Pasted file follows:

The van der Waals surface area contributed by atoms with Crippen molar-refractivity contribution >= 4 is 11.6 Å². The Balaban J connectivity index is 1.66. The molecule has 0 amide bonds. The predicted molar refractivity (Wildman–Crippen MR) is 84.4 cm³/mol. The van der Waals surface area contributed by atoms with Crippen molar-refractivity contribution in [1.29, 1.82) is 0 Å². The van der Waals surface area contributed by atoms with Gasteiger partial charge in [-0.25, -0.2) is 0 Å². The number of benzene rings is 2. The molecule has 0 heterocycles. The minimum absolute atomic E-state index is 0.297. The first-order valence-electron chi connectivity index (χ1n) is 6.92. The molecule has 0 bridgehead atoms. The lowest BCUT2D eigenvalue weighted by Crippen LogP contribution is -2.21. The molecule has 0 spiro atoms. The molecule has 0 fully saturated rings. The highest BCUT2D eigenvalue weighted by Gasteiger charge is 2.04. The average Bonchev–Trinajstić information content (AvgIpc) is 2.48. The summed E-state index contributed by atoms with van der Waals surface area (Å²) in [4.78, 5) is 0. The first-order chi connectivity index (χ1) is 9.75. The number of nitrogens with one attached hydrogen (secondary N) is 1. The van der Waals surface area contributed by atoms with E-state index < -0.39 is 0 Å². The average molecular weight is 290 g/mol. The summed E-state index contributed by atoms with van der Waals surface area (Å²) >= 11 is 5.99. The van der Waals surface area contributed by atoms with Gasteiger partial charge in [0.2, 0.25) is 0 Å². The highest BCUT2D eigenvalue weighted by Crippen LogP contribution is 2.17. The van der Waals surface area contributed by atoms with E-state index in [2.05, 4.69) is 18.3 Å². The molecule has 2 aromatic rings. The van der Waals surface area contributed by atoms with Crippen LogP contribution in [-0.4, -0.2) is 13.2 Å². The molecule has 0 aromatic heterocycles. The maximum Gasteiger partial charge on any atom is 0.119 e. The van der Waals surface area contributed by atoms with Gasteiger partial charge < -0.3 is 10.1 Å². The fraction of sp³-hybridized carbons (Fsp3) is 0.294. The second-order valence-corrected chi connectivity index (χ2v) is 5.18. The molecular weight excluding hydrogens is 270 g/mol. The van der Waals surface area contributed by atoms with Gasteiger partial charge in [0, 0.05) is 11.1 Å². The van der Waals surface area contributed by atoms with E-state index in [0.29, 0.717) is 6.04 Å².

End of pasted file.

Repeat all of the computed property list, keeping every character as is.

The van der Waals surface area contributed by atoms with Crippen molar-refractivity contribution >= 4 is 11.6 Å². The Balaban J connectivity index is 1.66. The molecule has 0 amide bonds. The predicted molar refractivity (Wildman–Crippen MR) is 84.4 cm³/mol. The van der Waals surface area contributed by atoms with Crippen molar-refractivity contribution in [1.29, 1.82) is 0 Å². The van der Waals surface area contributed by atoms with Gasteiger partial charge in [-0.25, -0.2) is 0 Å². The number of benzene rings is 2. The molecule has 0 heterocycles. The minimum absolute atomic E-state index is 0.297. The first-order valence-electron chi connectivity index (χ1n) is 6.92. The molecule has 0 bridgehead atoms. The lowest BCUT2D eigenvalue weighted by Crippen LogP contribution is -2.21. The molecule has 0 spiro atoms. The molecule has 0 fully saturated rings. The highest BCUT2D eigenvalue weighted by Gasteiger charge is 2.04. The average Bonchev–Trinajstić information content (AvgIpc) is 2.48. The summed E-state index contributed by atoms with van der Waals surface area (Å²) in [4.78, 5) is 0. The first-order chi connectivity index (χ1) is 9.75. The number of nitrogens with one attached hydrogen (secondary N) is 1. The van der Waals surface area contributed by atoms with E-state index < -0.39 is 0 Å². The average molecular weight is 290 g/mol. The summed E-state index contributed by atoms with van der Waals surface area (Å²) >= 11 is 5.99. The van der Waals surface area contributed by atoms with Gasteiger partial charge in [0.2, 0.25) is 0 Å². The highest BCUT2D eigenvalue weighted by Crippen LogP contribution is 2.17. The van der Waals surface area contributed by atoms with E-state index in [2.05, 4.69) is 18.3 Å². The molecule has 2 aromatic rings. The van der Waals surface area contributed by atoms with Crippen LogP contribution in [-0.4, -0.2) is 13.2 Å². The molecule has 0 aromatic heterocycles. The maximum Gasteiger partial charge on any atom is 0.119 e. The van der Waals surface area contributed by atoms with Gasteiger partial charge < -0.3 is 10.1 Å². The fraction of sp³-hybridized carbons (Fsp3) is 0.294. The second-order valence-corrected chi connectivity index (χ2v) is 5.18. The molecular weight excluding hydrogens is 270 g/mol. The van der Waals surface area contributed by atoms with Gasteiger partial charge in [0, 0.05) is 11.1 Å². The van der Waals surface area contributed by atoms with E-state index in [0.29, 0.717) is 6.04 Å².